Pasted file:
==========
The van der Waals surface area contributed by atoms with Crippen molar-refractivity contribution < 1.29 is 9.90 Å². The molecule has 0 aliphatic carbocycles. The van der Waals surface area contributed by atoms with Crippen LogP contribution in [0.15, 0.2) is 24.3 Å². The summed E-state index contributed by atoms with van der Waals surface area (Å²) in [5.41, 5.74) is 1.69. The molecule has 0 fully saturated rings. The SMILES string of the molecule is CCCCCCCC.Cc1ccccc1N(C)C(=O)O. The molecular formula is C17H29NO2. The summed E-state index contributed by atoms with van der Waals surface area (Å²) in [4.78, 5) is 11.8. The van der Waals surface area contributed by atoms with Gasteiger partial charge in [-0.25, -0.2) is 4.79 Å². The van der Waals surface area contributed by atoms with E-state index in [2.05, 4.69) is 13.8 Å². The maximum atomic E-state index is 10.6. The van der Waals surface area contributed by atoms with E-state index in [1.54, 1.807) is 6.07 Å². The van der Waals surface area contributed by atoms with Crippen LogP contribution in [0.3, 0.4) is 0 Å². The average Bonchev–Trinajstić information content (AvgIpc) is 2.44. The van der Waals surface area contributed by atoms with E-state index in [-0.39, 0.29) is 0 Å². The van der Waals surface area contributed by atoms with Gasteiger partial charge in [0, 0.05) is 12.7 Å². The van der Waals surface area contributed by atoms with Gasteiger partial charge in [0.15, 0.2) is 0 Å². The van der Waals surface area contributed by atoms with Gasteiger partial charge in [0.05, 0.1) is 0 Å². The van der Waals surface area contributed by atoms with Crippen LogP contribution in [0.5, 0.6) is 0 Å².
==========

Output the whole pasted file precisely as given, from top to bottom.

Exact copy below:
The van der Waals surface area contributed by atoms with Crippen molar-refractivity contribution < 1.29 is 9.90 Å². The molecule has 0 aliphatic carbocycles. The van der Waals surface area contributed by atoms with Crippen LogP contribution in [0.15, 0.2) is 24.3 Å². The summed E-state index contributed by atoms with van der Waals surface area (Å²) in [5.41, 5.74) is 1.69. The molecule has 0 fully saturated rings. The SMILES string of the molecule is CCCCCCCC.Cc1ccccc1N(C)C(=O)O. The molecular formula is C17H29NO2. The summed E-state index contributed by atoms with van der Waals surface area (Å²) in [4.78, 5) is 11.8. The van der Waals surface area contributed by atoms with Gasteiger partial charge in [-0.25, -0.2) is 4.79 Å². The van der Waals surface area contributed by atoms with E-state index in [2.05, 4.69) is 13.8 Å². The maximum atomic E-state index is 10.6. The van der Waals surface area contributed by atoms with E-state index in [1.54, 1.807) is 6.07 Å². The van der Waals surface area contributed by atoms with Crippen LogP contribution in [0.3, 0.4) is 0 Å². The average Bonchev–Trinajstić information content (AvgIpc) is 2.44. The van der Waals surface area contributed by atoms with E-state index in [-0.39, 0.29) is 0 Å². The van der Waals surface area contributed by atoms with Gasteiger partial charge in [0, 0.05) is 12.7 Å². The van der Waals surface area contributed by atoms with Gasteiger partial charge in [0.15, 0.2) is 0 Å². The van der Waals surface area contributed by atoms with Gasteiger partial charge in [0.05, 0.1) is 0 Å². The van der Waals surface area contributed by atoms with Crippen LogP contribution in [0.5, 0.6) is 0 Å².